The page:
Iowa Republican Chair Predicts ‘Robust’ Caucus Turnout

(Bloomberg) -- Iowa Republican Party Chair Jeff Kaufmann said that a strong turnout on Monday night’s Republican caucus would cement Iowa’s place as the kick-off to his party’s presidential nominating process.

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“I think it’s going to be a robust turnout,” Kaufmann said at a Bloomberg News roundtable in Des Moines, Iowa, on Sunday, the day before the first contest in the US. “If we have a good turnout, I don’t know that I have to make a strong argument. Iowans get out, and it’s -15, and they show up at a caucus.”

Kaufmann predicted a large number of caucusgoers despite snow storms and frigid temperatures that have curtailed travel in recent days. Kaufmann has previously said there will not be any delays to the 7 p.m. start of the caucus, but has cautioned that the weather could prevent Iowans from breaking the 2016 caucus record of 186,000 voters.

There’s no “magical county” that will be a bellwether for turnout, the chair said, but he will be closely looking at Sioux County in northwest Iowa, Dallas County in the metro Des Moines area, and Davenport in eastern Iowa.

Ground Operation

Many voters were unable to attend candidate events over the past week because of weather-related cancellations. That will boost the importance of speeches that the candidates’ supporters give at the caucus sites on Monday to persuade participants.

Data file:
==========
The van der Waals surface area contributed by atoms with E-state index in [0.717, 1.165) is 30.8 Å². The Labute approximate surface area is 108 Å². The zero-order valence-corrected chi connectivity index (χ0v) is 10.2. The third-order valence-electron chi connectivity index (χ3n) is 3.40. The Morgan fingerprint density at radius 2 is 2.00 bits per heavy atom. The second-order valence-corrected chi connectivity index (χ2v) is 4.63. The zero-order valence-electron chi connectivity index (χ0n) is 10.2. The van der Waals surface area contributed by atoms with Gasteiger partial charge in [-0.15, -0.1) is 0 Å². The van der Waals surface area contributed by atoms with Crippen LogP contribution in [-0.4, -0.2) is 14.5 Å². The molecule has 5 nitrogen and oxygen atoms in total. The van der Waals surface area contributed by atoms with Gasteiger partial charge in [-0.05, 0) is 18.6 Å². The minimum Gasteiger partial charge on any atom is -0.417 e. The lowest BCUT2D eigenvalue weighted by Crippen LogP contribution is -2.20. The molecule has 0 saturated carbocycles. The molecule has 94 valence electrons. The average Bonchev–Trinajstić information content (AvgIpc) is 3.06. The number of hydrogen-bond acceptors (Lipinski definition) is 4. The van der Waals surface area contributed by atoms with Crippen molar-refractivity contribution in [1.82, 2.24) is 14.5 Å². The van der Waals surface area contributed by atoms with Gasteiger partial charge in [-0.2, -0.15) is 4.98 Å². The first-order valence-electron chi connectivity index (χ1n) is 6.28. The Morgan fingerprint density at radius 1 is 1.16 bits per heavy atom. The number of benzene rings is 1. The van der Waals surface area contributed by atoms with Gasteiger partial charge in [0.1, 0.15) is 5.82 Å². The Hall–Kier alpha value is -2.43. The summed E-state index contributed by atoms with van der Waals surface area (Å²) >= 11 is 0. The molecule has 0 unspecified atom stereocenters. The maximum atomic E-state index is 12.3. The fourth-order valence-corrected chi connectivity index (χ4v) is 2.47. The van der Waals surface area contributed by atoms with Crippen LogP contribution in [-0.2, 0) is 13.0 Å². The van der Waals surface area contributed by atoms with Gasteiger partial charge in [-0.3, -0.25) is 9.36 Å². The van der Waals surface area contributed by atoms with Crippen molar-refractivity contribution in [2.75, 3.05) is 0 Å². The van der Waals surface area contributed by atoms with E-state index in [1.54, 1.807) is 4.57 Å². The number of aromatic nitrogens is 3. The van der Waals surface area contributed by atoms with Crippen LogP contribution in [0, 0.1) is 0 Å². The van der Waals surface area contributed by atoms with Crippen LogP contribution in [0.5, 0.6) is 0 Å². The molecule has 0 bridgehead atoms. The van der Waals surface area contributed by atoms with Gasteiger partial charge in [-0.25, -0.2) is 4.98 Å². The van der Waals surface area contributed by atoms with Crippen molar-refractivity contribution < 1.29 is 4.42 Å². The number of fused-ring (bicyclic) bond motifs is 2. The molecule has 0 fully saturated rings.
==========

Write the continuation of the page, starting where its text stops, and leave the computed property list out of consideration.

“I think there’s a greater chance that the surrogate speeches that are going to happen on Monday night have a greater effect than they ever than they had before,” Kaufmann said.

The results will also likely show the impact of the intense organizing efforts of candidates Donald Trump and Ron DeSantis, he added.

“I think that’s where DeSantis’ confidence is coming from,” he said. “This is a ground game endeavor.”

Iowa’s status as the presidential kick-off state was threatened this year when President Joe Biden successfully pushed to move Democrats’ first nominating contest to South Carolina. Republicans, including Trump, have pledged to keep Iowa first on the GOP calendar.

Iowa, which over a decade ago helped send Barack Obama to the White House, has increasingly become a Republican stronghold as surrounding states have become more Democratic, in part due to the migration of college graduates. Kaufmann said he hopes to see both parties back in 2028.

Poll Perception

Trump head into the Iowa caucus with polls showing him leading rivals DeSantis and Nikki Haley by more than 30 percentage points.

That margin has fueled expectations of a decisive win for Trump on Monday. Falling short of a clear win could give them momentum in the future nominating contests.

Kaufmann said he is confident that none of the candidates would challenge the caucus results and that the party’s process would be transparent and valid.

“I am 100% confident, and I don’t use that term lightly,” he said.

--With assistance from Hadriana Lowenkron and Stephanie Lai.

(Updates starting in the fourth paragraph)

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